keywords = "Carbon accounting, Embodied carbon, Input-output models, Life cycle analysis, Process-based analysis",
author = "Cara Kennelly and Mike Berners-Lee and Hewitt, {C N}",
note = "This is the author{\textquoteright}s version of a work that was accepted for publication in Journal of Cleaner Production. Changes resulting from the publishing process, such as peer review, editing, corrections, structural formatting, and other quality control mechanisms may not be reflected in this document. Changes may have been made to this work since it was submitted for publication. A definitive version was subsequently published in Journal of Cleaner Production, 208, 2018 DOI: 10.1016/j.jclepro.2018.09.231",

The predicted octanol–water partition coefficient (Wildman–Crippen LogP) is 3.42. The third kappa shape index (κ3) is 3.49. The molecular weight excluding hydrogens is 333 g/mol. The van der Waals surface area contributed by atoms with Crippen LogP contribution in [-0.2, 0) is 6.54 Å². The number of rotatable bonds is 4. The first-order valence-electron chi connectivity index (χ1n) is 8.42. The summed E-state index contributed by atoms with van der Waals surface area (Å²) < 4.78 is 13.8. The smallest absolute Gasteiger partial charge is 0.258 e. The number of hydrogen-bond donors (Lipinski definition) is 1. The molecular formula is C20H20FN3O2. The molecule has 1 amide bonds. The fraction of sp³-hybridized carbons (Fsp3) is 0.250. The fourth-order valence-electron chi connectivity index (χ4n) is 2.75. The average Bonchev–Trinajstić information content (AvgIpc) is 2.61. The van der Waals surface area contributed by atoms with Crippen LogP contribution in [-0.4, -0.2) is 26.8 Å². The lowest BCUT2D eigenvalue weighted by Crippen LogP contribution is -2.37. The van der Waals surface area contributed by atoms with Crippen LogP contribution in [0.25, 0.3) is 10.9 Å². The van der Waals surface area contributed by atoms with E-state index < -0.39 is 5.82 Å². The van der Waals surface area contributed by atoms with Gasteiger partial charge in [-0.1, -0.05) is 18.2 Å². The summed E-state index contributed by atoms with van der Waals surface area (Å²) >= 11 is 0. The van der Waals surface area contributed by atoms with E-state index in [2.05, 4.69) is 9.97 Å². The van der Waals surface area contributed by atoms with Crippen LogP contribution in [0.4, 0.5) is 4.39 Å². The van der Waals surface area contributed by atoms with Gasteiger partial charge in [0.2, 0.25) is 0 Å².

year = "2019",
month = jan,
day = "20",
doi = "10.1016/j.jclepro.2018.09.231",
language = "English",
volume = "208",
pages = "35--43",
journal = "Journal of Cleaner Production",
issn = "0959-6526",
publisher = "Elsevier Ltd",

}

RIS

TY - JOUR

T1 - Hybrid life-cycle assessment for robust, best-practice carbon accounting

AU - Kennelly, Cara

AU - Berners-Lee, Mike

AU - Hewitt, C N

N1 - This is the author’s version of a work that was accepted for publication in Journal of Cleaner Production. Changes resulting from the publishing process, such as peer review, editing, corrections, structural formatting, and other quality control mechanisms may not be reflected in this document. Changes may have been made to this work since it was submitted for publication. A definitive version was subsequently published in Journal of Cleaner Production, 208, 2018 DOI: 10.1016/j.jclepro.2018.09.231

PY - 2019/1/20

Y1 - 2019/1/20